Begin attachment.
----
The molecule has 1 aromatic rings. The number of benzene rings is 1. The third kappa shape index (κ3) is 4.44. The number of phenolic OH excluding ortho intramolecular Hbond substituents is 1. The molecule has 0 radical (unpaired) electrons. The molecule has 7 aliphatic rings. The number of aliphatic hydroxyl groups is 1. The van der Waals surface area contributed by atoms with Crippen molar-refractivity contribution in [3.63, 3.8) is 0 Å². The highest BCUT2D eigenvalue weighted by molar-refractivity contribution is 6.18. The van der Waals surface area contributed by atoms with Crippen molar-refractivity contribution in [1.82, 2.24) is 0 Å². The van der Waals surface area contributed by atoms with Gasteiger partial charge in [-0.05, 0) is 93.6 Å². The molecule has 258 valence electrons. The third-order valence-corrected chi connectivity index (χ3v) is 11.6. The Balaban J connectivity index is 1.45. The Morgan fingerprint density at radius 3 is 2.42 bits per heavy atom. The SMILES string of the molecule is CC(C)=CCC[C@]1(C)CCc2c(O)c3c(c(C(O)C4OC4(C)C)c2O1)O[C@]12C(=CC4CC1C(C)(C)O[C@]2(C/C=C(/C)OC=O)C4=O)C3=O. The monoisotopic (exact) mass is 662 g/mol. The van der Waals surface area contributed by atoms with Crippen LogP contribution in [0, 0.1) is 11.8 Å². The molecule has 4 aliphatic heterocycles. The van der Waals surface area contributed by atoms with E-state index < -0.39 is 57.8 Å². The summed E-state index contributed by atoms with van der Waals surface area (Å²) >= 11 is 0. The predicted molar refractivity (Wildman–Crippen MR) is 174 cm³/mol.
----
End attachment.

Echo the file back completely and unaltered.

The molecule has 1 aromatic rings. The number of benzene rings is 1. The third kappa shape index (κ3) is 4.44. The number of phenolic OH excluding ortho intramolecular Hbond substituents is 1. The molecule has 0 radical (unpaired) electrons. The molecule has 7 aliphatic rings. The number of aliphatic hydroxyl groups is 1. The van der Waals surface area contributed by atoms with Crippen molar-refractivity contribution in [3.63, 3.8) is 0 Å². The highest BCUT2D eigenvalue weighted by molar-refractivity contribution is 6.18. The van der Waals surface area contributed by atoms with Crippen molar-refractivity contribution in [1.82, 2.24) is 0 Å². The van der Waals surface area contributed by atoms with Gasteiger partial charge in [-0.05, 0) is 93.6 Å². The molecule has 258 valence electrons. The third-order valence-corrected chi connectivity index (χ3v) is 11.6. The Balaban J connectivity index is 1.45. The Morgan fingerprint density at radius 3 is 2.42 bits per heavy atom. The SMILES string of the molecule is CC(C)=CCC[C@]1(C)CCc2c(O)c3c(c(C(O)C4OC4(C)C)c2O1)O[C@]12C(=CC4CC1C(C)(C)O[C@]2(C/C=C(/C)OC=O)C4=O)C3=O. The monoisotopic (exact) mass is 662 g/mol. The van der Waals surface area contributed by atoms with Crippen LogP contribution in [0, 0.1) is 11.8 Å². The molecule has 4 aliphatic heterocycles. The van der Waals surface area contributed by atoms with E-state index < -0.39 is 57.8 Å². The summed E-state index contributed by atoms with van der Waals surface area (Å²) >= 11 is 0. The predicted molar refractivity (Wildman–Crippen MR) is 174 cm³/mol.